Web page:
The language in your book is verbose and full of zest? Are you like this in your real life too?
I can’t say really…

Coming to your second book, Battle for Bittora, the first one dealt with cricket, one of India’s biggest passions. What made you choose politics for the second one, apart from it being another passion in India?
I saw huge scope for humour, irony and idealism in Indian politics. And also, I thought is was a very natural (though unexploited) setting for a love story.

Did you ever feel the burden of a hit debut while writing your second novel?
Yes! I did a bit. I had no such worries while writing Zoya. With Bittora though, I did feel a little self-important and frozen with performance anxiety initially.

How much of your stories are inspired from real life and how much do you devote to research?
I do a lot of research – but I really research the feel more, the mood, the emotions, rather than actual dates-and-dry facts. I lift a lot from life as well, but you know, I mix and mash rather than cut and paste, so nothing is ever replicated in its real-life form.

With which book did you have more fun while writing- Zoya Factor or Battle for Bittora?
I had fun writing both. Really. I was a bit more tense with Bittora of course, because of ‘expectations’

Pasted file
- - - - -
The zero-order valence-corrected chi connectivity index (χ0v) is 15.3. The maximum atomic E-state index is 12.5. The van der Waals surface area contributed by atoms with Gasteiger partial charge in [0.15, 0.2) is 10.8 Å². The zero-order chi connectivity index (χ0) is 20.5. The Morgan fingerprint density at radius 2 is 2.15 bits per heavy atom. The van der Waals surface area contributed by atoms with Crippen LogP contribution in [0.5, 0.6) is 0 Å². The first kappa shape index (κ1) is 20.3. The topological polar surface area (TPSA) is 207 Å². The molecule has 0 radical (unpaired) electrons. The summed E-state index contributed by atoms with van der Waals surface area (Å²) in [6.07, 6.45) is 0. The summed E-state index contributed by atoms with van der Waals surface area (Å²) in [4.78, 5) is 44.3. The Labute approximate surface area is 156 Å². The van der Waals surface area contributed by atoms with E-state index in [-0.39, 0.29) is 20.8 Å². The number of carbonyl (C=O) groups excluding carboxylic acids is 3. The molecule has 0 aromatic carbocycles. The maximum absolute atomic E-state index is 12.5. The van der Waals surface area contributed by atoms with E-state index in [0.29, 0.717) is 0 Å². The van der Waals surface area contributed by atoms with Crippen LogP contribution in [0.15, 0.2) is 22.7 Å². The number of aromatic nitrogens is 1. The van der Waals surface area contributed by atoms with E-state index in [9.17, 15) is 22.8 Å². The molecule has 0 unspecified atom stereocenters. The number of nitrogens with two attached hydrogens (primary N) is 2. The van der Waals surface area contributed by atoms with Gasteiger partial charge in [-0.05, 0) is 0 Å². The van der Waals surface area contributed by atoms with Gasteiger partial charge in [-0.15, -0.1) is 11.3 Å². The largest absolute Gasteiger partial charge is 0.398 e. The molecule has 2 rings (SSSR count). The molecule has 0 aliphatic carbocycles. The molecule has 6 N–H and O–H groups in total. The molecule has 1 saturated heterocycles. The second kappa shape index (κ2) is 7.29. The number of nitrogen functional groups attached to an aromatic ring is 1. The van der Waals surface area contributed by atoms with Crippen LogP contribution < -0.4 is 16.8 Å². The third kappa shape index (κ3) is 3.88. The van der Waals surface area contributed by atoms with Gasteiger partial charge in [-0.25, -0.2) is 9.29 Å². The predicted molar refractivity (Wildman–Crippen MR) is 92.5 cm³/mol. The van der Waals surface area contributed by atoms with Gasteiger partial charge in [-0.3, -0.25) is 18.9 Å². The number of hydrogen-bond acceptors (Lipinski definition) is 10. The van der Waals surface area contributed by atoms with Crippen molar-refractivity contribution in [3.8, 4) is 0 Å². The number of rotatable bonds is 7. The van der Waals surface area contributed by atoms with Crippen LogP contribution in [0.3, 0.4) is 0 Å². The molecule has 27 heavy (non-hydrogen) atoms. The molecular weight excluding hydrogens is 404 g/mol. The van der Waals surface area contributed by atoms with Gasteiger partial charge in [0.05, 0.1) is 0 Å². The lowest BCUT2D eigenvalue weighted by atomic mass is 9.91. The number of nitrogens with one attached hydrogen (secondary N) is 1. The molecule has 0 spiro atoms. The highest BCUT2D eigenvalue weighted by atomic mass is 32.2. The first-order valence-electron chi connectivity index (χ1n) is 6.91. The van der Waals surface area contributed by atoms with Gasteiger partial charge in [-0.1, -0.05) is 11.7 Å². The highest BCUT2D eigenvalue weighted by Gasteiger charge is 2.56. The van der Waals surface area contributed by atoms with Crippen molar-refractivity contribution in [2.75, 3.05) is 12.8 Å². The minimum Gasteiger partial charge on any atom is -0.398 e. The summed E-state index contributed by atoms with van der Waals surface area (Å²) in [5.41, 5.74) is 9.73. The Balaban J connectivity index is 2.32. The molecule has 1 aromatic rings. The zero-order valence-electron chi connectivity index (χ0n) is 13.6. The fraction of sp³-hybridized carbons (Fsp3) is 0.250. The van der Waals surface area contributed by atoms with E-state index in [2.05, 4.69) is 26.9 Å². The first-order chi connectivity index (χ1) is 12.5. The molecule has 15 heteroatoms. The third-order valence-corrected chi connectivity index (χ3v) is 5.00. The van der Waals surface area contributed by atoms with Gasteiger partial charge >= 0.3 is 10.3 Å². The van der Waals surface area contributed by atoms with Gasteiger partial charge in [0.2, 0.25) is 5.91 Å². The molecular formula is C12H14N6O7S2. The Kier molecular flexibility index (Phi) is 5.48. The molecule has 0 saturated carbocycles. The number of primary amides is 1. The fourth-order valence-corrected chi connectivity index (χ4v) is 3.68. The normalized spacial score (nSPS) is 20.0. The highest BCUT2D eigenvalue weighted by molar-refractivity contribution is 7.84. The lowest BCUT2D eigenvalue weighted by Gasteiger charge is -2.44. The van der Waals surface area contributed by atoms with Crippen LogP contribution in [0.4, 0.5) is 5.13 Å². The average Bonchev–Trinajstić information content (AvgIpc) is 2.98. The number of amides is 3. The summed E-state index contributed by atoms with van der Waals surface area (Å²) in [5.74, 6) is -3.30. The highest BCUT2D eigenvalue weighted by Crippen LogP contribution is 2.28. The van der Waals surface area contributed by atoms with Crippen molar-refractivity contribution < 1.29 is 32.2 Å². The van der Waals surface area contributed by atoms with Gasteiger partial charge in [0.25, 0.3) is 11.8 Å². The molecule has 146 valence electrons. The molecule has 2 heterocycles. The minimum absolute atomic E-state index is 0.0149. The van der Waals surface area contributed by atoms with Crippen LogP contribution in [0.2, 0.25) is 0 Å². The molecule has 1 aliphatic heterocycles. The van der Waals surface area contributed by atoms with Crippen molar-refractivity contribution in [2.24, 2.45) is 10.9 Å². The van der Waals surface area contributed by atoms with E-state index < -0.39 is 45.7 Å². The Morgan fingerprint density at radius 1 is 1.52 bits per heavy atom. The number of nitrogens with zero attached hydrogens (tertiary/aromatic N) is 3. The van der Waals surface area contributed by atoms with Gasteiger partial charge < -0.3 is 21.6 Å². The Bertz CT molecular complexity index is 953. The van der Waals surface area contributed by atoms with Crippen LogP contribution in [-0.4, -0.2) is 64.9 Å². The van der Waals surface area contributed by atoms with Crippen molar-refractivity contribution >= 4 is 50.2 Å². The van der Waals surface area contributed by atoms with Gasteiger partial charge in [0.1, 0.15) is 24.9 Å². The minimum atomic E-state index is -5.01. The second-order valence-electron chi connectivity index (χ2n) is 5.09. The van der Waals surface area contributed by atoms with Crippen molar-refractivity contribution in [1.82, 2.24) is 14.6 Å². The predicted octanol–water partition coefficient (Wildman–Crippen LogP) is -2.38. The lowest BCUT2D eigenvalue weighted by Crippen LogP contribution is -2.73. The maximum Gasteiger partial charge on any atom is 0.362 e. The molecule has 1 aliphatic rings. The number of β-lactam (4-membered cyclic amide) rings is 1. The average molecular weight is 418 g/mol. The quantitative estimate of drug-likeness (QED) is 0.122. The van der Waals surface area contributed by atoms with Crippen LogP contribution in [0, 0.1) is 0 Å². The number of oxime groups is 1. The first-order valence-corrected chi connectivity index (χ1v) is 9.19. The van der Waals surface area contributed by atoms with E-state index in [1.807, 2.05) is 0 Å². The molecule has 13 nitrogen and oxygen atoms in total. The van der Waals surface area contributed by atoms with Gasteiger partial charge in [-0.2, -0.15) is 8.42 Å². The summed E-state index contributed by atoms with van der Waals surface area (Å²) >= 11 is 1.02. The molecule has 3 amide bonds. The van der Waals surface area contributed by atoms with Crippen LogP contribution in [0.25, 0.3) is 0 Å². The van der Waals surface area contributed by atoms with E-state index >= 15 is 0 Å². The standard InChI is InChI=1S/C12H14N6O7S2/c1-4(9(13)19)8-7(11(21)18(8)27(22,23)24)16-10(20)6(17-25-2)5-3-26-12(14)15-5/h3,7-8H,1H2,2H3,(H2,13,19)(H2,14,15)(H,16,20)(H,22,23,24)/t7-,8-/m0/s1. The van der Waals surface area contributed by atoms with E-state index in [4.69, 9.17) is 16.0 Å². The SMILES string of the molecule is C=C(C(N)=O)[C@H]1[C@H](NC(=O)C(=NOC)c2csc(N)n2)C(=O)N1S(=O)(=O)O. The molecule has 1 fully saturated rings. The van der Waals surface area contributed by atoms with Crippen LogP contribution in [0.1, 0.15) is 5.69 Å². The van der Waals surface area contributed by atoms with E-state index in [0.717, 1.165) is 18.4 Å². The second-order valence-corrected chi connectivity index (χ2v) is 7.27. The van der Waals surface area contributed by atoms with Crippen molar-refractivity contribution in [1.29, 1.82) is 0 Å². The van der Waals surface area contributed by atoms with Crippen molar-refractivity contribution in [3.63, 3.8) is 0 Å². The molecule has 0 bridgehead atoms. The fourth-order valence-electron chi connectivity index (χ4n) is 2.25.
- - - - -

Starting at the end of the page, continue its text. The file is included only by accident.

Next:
What’s your remedy when faced with writer’s block?
Do something else. Put it away for a bit.
Did you have any second thoughts about how your stories and characters turned out  after the book went to press?
No not really – people said Zoya was a bit too long, but I never really felt that. I still don’t.

Which authors do you think have played an important role in shaping up your writing  style and technique?
Well, I love Vikram Seth. I love his aunties and hot heroes and witty, insightful asides. I love Lucy Montgomery ( Anne of Green Gables) and Meg Cabot ( Princess Diaries.)  And I love JK Rowling.

Tell us something about yourself that no tabloid knows.
I am attempting to grow my nails so I can acquire a 3300 rupee French manicure!
You were with JWT, one of the top ad agencies for more than 10 years and held the VP & Executive director position. You have a successful writing career and you’re raising three kids. What superpowers are you keeping secret from us?
I have a fabulous cook/housekeeper. She bought up my husband, his brother and sister and all my three kids. Her name is Eppa Matthias. I put up with all her attitude (and she dishes out a lot) but I’ll never let her leave me!

Apart from writing, what do you love and enjoy doing?
I love painting furniture, walls, cycles anything! I love chatting with my (or anybody’s) kids. I can knit very good socks and I’m a mean rip-sticker!

What next do we see from the desk of Anuja Chauhan?
That’s a secret, sorry, but I’m working hard at the moment!

Which authors would you recommend from amongst your contemporaries?
I really enjoyed The Immortals of Meluha.

Any tips that you’d like to share with budding writers?
Yes, just write. Write a whole book.Then only worry about agents and publishers and advances!  Talk less, write more.

Quick 5

Nikhil or Zain : Zain!
Favorite book:
A Suitable Boy
Superboss or Supermom :
I suck at being both actually 😦
Favorite holiday destination :
Anyplace vibrant and beachy – Goa/Maldives/Australia
Favorite soul food :
Hot Maggi noodles with extra mirchi